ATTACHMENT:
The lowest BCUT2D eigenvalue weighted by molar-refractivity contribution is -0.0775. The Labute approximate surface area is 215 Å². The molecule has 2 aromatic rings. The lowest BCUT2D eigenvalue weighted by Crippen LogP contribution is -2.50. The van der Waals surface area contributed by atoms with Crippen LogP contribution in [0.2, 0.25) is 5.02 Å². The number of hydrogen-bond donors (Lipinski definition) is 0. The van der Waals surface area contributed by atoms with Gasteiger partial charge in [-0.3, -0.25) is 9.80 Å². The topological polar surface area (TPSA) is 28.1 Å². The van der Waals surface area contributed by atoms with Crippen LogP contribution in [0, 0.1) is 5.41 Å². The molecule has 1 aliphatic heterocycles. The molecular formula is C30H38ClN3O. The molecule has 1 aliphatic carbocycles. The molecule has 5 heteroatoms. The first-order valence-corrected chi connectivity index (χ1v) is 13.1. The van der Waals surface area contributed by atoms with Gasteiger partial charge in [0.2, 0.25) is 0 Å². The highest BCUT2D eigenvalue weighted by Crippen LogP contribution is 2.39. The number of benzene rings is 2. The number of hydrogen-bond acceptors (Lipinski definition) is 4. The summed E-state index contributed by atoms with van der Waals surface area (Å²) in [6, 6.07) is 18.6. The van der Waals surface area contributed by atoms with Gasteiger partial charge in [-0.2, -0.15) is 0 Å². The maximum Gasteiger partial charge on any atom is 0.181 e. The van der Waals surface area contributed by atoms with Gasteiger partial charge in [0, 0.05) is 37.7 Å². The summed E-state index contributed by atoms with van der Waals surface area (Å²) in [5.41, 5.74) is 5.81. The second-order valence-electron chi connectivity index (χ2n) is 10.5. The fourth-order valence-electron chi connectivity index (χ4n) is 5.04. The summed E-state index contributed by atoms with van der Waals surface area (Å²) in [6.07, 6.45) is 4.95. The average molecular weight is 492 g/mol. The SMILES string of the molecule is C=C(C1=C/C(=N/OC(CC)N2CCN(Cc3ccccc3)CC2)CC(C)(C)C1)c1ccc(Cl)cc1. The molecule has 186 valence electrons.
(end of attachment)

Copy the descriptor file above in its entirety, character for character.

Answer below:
The lowest BCUT2D eigenvalue weighted by molar-refractivity contribution is -0.0775. The Labute approximate surface area is 215 Å². The molecule has 2 aromatic rings. The lowest BCUT2D eigenvalue weighted by Crippen LogP contribution is -2.50. The van der Waals surface area contributed by atoms with Crippen LogP contribution in [0.2, 0.25) is 5.02 Å². The number of hydrogen-bond donors (Lipinski definition) is 0. The van der Waals surface area contributed by atoms with Gasteiger partial charge in [-0.3, -0.25) is 9.80 Å². The topological polar surface area (TPSA) is 28.1 Å². The van der Waals surface area contributed by atoms with Crippen LogP contribution in [0, 0.1) is 5.41 Å². The molecule has 1 aliphatic heterocycles. The molecular formula is C30H38ClN3O. The molecule has 1 aliphatic carbocycles. The molecule has 5 heteroatoms. The first-order valence-corrected chi connectivity index (χ1v) is 13.1. The van der Waals surface area contributed by atoms with Gasteiger partial charge in [0.2, 0.25) is 0 Å². The highest BCUT2D eigenvalue weighted by Crippen LogP contribution is 2.39. The number of benzene rings is 2. The number of hydrogen-bond acceptors (Lipinski definition) is 4. The summed E-state index contributed by atoms with van der Waals surface area (Å²) in [6, 6.07) is 18.6. The van der Waals surface area contributed by atoms with Gasteiger partial charge in [-0.2, -0.15) is 0 Å². The maximum Gasteiger partial charge on any atom is 0.181 e. The van der Waals surface area contributed by atoms with Gasteiger partial charge in [0, 0.05) is 37.7 Å². The summed E-state index contributed by atoms with van der Waals surface area (Å²) in [5.41, 5.74) is 5.81. The second-order valence-electron chi connectivity index (χ2n) is 10.5. The fourth-order valence-electron chi connectivity index (χ4n) is 5.04. The summed E-state index contributed by atoms with van der Waals surface area (Å²) in [6.07, 6.45) is 4.95. The average molecular weight is 492 g/mol. The SMILES string of the molecule is C=C(C1=C/C(=N/OC(CC)N2CCN(Cc3ccccc3)CC2)CC(C)(C)C1)c1ccc(Cl)cc1. The molecule has 186 valence electrons.